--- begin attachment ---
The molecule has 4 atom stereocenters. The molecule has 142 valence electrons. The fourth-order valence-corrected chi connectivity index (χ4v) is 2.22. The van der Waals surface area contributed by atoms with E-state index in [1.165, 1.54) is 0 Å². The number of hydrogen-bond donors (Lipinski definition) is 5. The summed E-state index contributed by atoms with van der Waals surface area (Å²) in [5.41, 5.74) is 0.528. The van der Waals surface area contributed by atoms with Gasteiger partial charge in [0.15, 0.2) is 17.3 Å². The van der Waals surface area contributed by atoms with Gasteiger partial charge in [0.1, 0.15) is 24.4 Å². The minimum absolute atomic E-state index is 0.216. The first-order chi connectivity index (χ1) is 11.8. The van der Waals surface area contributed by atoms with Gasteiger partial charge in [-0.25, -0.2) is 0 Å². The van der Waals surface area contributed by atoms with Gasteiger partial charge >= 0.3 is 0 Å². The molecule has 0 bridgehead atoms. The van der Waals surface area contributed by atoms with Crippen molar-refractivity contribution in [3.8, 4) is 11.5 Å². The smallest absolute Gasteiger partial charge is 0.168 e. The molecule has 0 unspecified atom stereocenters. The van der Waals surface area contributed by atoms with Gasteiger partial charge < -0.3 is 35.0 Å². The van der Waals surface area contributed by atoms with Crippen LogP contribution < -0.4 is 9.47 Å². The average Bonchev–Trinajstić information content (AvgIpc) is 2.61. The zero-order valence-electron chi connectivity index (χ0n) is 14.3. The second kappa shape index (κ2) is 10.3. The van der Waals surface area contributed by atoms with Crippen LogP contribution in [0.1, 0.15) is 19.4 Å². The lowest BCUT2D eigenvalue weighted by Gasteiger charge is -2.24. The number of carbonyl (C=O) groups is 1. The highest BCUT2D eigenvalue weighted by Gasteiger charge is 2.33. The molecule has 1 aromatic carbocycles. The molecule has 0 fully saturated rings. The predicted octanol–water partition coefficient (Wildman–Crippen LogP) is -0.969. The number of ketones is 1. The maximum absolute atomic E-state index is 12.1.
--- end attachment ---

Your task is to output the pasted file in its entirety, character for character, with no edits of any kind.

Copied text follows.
The molecule has 4 atom stereocenters. The molecule has 142 valence electrons. The fourth-order valence-corrected chi connectivity index (χ4v) is 2.22. The van der Waals surface area contributed by atoms with E-state index in [1.165, 1.54) is 0 Å². The number of hydrogen-bond donors (Lipinski definition) is 5. The summed E-state index contributed by atoms with van der Waals surface area (Å²) in [5.41, 5.74) is 0.528. The van der Waals surface area contributed by atoms with Gasteiger partial charge in [0.15, 0.2) is 17.3 Å². The van der Waals surface area contributed by atoms with Gasteiger partial charge in [0.1, 0.15) is 24.4 Å². The minimum absolute atomic E-state index is 0.216. The first-order chi connectivity index (χ1) is 11.8. The van der Waals surface area contributed by atoms with Gasteiger partial charge in [-0.25, -0.2) is 0 Å². The van der Waals surface area contributed by atoms with Gasteiger partial charge >= 0.3 is 0 Å². The molecule has 0 bridgehead atoms. The van der Waals surface area contributed by atoms with Crippen molar-refractivity contribution in [3.8, 4) is 11.5 Å². The smallest absolute Gasteiger partial charge is 0.168 e. The molecule has 0 unspecified atom stereocenters. The van der Waals surface area contributed by atoms with Gasteiger partial charge < -0.3 is 35.0 Å². The van der Waals surface area contributed by atoms with Crippen LogP contribution < -0.4 is 9.47 Å². The average Bonchev–Trinajstić information content (AvgIpc) is 2.61. The zero-order valence-electron chi connectivity index (χ0n) is 14.3. The second kappa shape index (κ2) is 10.3. The van der Waals surface area contributed by atoms with Crippen LogP contribution in [0.1, 0.15) is 19.4 Å². The lowest BCUT2D eigenvalue weighted by Gasteiger charge is -2.24. The number of carbonyl (C=O) groups is 1. The highest BCUT2D eigenvalue weighted by Gasteiger charge is 2.33. The molecule has 1 aromatic carbocycles. The molecule has 0 fully saturated rings. The predicted octanol–water partition coefficient (Wildman–Crippen LogP) is -0.969. The number of ketones is 1. The maximum absolute atomic E-state index is 12.1.